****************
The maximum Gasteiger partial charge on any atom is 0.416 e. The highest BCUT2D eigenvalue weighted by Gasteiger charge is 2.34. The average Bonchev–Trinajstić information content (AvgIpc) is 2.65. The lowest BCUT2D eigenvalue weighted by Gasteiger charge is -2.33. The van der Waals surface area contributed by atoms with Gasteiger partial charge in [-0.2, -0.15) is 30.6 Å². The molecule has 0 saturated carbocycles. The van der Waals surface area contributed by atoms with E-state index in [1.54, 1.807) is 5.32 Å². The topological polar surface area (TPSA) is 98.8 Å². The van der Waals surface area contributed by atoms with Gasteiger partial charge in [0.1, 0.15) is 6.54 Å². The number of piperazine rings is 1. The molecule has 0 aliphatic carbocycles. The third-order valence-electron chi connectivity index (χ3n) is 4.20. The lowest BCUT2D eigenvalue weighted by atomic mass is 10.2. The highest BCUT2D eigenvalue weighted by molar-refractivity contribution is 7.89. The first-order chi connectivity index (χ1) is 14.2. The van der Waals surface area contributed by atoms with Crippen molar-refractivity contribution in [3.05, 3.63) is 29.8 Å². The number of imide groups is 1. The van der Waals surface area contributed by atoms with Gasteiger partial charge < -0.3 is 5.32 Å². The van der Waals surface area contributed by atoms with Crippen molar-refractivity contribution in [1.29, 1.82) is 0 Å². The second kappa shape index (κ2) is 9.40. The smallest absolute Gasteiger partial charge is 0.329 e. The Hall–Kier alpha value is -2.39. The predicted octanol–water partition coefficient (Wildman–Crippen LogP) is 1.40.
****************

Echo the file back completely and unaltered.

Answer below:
The maximum Gasteiger partial charge on any atom is 0.416 e. The highest BCUT2D eigenvalue weighted by Gasteiger charge is 2.34. The average Bonchev–Trinajstić information content (AvgIpc) is 2.65. The lowest BCUT2D eigenvalue weighted by Gasteiger charge is -2.33. The van der Waals surface area contributed by atoms with Gasteiger partial charge in [-0.2, -0.15) is 30.6 Å². The molecule has 0 saturated carbocycles. The van der Waals surface area contributed by atoms with E-state index in [1.54, 1.807) is 5.32 Å². The topological polar surface area (TPSA) is 98.8 Å². The van der Waals surface area contributed by atoms with Gasteiger partial charge in [0.1, 0.15) is 6.54 Å². The number of piperazine rings is 1. The molecule has 0 aliphatic carbocycles. The third-order valence-electron chi connectivity index (χ3n) is 4.20. The lowest BCUT2D eigenvalue weighted by atomic mass is 10.2. The highest BCUT2D eigenvalue weighted by molar-refractivity contribution is 7.89. The first-order chi connectivity index (χ1) is 14.2. The van der Waals surface area contributed by atoms with Crippen molar-refractivity contribution in [3.05, 3.63) is 29.8 Å². The number of imide groups is 1. The van der Waals surface area contributed by atoms with Gasteiger partial charge < -0.3 is 5.32 Å². The van der Waals surface area contributed by atoms with Crippen molar-refractivity contribution in [1.29, 1.82) is 0 Å². The second kappa shape index (κ2) is 9.40. The smallest absolute Gasteiger partial charge is 0.329 e. The Hall–Kier alpha value is -2.39. The predicted octanol–water partition coefficient (Wildman–Crippen LogP) is 1.40.